Chart 2: Energy Executives Revise Down Their 2020 Outlooks Due to Coronavirus Outbreak

Downloadable chart | Chart data

Jobless claims per worker in Houston, Midland and Odessa were below the state average but may accelerate as energy-related layoffs intensify.

Overall, total initial jobless claims per worker in Texas lag the U.S. likely due to significant processing delays, suggesting that while initial claims appear to have peaked, they will likely remain elevated until the claims backlog recedes.

Output and revenue plummet, depressing wages and prices

Another timely indicator of Texas growth is data from the April Texas Business Outlook Surveys (TBOS), which show record or near-record declines in most indicators, including the headline indexes (Chart 3). Contraction in the service sector has been more acute than in manufacturing.

Record-high shares of respondents reported depressed activity in April: 74 percent of service firms noted falling revenues, and 65 percent of manufacturers indicated falling output. A historically high share of responding service firms (30 percent) and retail firms (40 percent) said they reduced pay, possibly to conserve cash amid dwindling revenues, sending wage and benefit indexes to new lows. Prices plummeted broadly, responding to weak demand.

This is the first time since mid-2009 that wages and prices in the manufacturing and service sectors simultaneously decreased. Outlooks among respondents were overwhelmingly negative.

Chart 3: Output and Revenue at or Near Record Lows in Manufacturing, Services, Retail

Downloadable chart | Chart data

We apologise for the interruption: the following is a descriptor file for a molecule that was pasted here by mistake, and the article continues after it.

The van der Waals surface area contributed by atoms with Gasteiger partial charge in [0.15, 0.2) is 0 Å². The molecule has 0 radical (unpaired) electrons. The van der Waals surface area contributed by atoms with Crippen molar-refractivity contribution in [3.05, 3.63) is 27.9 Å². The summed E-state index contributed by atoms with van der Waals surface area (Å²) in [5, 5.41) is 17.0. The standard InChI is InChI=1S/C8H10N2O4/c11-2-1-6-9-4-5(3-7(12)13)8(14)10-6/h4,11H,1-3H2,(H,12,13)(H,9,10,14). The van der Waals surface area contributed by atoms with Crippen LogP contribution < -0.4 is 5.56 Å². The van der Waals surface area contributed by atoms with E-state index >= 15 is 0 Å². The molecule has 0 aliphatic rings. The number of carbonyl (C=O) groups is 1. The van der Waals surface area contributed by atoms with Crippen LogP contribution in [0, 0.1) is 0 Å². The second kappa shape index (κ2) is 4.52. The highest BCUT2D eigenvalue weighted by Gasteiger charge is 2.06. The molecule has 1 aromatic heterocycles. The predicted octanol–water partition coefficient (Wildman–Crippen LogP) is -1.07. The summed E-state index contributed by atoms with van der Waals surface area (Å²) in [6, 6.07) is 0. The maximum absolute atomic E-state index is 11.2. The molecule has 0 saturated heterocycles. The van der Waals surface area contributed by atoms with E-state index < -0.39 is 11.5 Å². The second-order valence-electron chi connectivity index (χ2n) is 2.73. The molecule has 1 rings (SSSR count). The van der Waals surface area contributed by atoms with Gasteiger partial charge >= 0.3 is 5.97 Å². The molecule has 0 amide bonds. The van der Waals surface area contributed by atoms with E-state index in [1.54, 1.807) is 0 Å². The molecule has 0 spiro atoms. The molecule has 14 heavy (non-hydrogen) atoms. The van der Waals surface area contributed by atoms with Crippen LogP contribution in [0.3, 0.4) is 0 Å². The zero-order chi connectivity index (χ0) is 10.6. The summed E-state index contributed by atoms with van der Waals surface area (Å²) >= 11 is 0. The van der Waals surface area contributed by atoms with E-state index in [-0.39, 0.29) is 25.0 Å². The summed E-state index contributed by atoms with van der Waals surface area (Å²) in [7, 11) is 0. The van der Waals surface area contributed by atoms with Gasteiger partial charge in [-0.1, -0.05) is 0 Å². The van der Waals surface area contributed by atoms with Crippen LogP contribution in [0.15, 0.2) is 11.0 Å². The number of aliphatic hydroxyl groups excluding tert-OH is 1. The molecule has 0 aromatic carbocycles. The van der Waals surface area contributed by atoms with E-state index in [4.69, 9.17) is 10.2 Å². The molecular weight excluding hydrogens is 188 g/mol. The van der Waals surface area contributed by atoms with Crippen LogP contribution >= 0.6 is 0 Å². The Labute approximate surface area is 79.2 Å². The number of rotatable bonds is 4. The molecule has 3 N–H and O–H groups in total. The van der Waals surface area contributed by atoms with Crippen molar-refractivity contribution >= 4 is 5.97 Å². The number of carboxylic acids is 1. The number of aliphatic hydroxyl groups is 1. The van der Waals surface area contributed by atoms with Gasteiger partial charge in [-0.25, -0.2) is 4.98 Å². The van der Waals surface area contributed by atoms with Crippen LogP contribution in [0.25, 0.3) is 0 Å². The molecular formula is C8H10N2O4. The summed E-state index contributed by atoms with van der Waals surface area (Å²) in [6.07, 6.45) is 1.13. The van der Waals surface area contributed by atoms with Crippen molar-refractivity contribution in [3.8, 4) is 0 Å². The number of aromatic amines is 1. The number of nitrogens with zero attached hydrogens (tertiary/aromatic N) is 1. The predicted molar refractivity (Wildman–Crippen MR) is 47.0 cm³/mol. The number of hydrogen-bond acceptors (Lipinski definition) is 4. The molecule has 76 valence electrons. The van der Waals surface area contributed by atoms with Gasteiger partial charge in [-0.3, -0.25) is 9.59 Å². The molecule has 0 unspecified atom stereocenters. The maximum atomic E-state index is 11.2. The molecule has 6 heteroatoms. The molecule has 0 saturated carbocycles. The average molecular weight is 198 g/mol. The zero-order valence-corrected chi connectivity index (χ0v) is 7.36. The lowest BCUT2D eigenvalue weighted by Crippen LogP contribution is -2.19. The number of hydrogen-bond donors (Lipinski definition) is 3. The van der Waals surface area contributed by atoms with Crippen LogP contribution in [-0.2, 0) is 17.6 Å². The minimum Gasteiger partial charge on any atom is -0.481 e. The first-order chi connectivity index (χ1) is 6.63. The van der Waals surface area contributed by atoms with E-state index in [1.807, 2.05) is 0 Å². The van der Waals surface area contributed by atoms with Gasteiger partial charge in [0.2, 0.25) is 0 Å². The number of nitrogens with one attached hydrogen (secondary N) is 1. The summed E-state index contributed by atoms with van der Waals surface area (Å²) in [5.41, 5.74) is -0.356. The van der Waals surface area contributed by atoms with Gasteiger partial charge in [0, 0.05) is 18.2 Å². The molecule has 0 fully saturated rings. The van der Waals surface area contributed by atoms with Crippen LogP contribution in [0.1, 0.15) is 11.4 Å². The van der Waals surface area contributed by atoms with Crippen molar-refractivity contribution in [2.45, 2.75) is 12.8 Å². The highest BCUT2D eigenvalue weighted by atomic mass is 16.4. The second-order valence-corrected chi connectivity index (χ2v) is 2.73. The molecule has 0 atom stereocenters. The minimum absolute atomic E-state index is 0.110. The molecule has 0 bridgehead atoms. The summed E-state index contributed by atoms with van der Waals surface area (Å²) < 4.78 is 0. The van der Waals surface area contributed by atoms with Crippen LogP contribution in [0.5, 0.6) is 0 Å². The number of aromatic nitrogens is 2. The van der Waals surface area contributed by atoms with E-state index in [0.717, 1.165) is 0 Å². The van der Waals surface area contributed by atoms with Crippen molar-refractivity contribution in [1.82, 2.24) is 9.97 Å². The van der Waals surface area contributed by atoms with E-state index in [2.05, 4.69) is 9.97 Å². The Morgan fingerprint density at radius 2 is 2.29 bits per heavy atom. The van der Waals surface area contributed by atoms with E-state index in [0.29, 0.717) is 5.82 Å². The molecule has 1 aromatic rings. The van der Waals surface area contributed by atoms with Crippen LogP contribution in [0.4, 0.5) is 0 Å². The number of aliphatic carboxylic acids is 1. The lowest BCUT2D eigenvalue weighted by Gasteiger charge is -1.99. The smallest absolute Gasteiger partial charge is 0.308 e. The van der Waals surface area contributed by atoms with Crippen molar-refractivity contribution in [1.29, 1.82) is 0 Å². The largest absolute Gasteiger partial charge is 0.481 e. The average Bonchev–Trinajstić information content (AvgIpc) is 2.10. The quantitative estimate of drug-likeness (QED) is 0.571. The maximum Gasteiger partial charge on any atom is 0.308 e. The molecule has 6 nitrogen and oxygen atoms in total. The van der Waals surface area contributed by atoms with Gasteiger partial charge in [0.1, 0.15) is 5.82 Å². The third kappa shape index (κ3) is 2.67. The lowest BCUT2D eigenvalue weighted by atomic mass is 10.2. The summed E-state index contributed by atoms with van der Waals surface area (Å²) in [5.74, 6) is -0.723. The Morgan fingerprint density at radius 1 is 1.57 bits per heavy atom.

Service firms expect leaner payrolls

In a set of special questions posed to TBOS respondents about the impact of COVID-19, the share of firms noting a negative impact on output, demand, hours worked, employment and capital spending increased notably from March to April.

Among those seeing falling demand in April, the average decline was a steep 46 percent. Of those noting layoffs, 75 percent said the reductions were temporary. Among those reducing head count temporarily, only 42 percent expect to rehire all furloughed employees and 43 percent anticipate a more long-lasting reduction. Responses from service firms were even more pessimistic; 36 percent expect to fully rehire laid-off workers and 51 percent expect reduced long-term staffing levels.

Residential real estate activity weakens

The impact of COVID-19 is beginning to weigh on construction and real estate activity. Texas existing-home sales fell 4.5 percent in March, the biggest drop since January 2018, though less-pronounced than the 8.5 percent U.S. decline (Chart 4). The difference was likely due to the timing of shelter-in-place mandates, issued later in Texas than in several other large states.

Chart 4: home Sales Drop in march in Texas, U.S. as Shelter-in-Place Takes Hold

Downloadable chart | Chart data